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[cdt-dev] Sanity results for

Tested CDT
on Eclipse build eclipse-SDK-I20040317
on Windows 2000.

Hi-tee-ti! I wanted to paint this build Green for St-Patrick's day, but it will have to be a very light green.
3 existing issues, 1 new issue, fortunately all of them minor.

Test Results
0 676 tests
(existing issue, partially resolved) 54818: 6 junit tests fails for build
1 Pass
2 Pass
3 Pass
4 Pass
5 Pass
6 Pass
7 Pass
8 (existing issue) 54836: Debug blue source pointer now showing when stepping through code...
9 (existing issue) 54842: 3 CDT nested exceptions after shutting down Eclipse
55149: ScannerConfig messages in log file



Sanity testing assumes your environment is set up with:

a. JDK 1.4.2 on your path ("java -version")
b. g++, nm, c++filt is on your path
c. "gdb -version" = 5.2.1 or 5.3
d. You run Eclipse 3.0.0
e. Use Help > Software Updates > Find and Install... > Search for new... >  Add Update Site:
 f. Download all 3 features: core CDT, Standard Make and Managed Builder.

Sanity Tests:

0.  JUnit Tests
1.  You can create new projects.
a. Create a new (Standard Make) C++ project
b. Create a new (Managed Build) C++ project
2.  You can import existing projects.
a. Import an existing C++ project (eg. HelloWorld) from somewhere on disk.
3.  You can build a Standard Make project.
a. Ensure that a valid Makefile exists in the project.
b. Project > Build initiates a build.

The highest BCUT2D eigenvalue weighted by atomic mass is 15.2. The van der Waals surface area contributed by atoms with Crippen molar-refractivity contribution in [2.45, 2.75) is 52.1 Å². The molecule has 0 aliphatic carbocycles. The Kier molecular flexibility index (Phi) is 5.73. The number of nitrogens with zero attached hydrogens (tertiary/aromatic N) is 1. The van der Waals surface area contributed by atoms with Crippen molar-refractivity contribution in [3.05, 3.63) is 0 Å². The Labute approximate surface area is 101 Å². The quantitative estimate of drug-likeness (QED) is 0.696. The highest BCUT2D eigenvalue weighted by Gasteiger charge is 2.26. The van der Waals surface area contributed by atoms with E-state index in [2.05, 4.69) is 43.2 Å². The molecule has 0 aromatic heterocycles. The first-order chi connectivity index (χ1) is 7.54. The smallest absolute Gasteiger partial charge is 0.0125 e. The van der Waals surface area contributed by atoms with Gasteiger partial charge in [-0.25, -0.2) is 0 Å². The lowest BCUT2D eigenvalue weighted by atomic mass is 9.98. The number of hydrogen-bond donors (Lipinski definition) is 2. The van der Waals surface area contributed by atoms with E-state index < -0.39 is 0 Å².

4.  You can build a Managed Make project.
a. Ensure that the Managed C++ Make project was created to produce (depending on your host) a Cygwin/Linux/Solaris Executable.
b. Disable Window > Preferences > Workbench > Perform build automatically
c. Use New Class Wizard for a class "Foo" (accept defaults) to create a Foo.cpp and Foo.h file.
d. In "Foo.cpp", type "main" then Ctrl-Space to add a template for main().  (Add a trailing newline.)
e. Project > Rebuild creates the Makefile and builds an executable.
5.  Files are parsed for language highlighting, and for Outline View.
a. Open a CPP file in a C++ project and verify language and outline view.
6.  You can edit and save C/C++ files.
a. Enable Window > Preferences > Workbench > Perform build automatically
b. Open a CPP file, modify something, and save.
c. Saving the file causes an automatic build.
7.  You can use the C/C++ Search mechanism.
a. Enable indexer for project.
b. From the Search dialog, find all Class Declarations named "*" in Workspace.
8.  You can create and run debug configurations.
a. Make sure you have built (with -g option) a simple executable.
b. Create a new Debug configuration (using GDB/Cygwin Debugger)
c. Set "Break at start of main()".
d. Run the configuration.
e. Step over a statement, or run to a break-point.
f. Run to completion.
9. You can close the session.
a. If started from the command-line (Unix/Linux), no messages were produced on the console.
b. There are no errors in the .metadata/.log file

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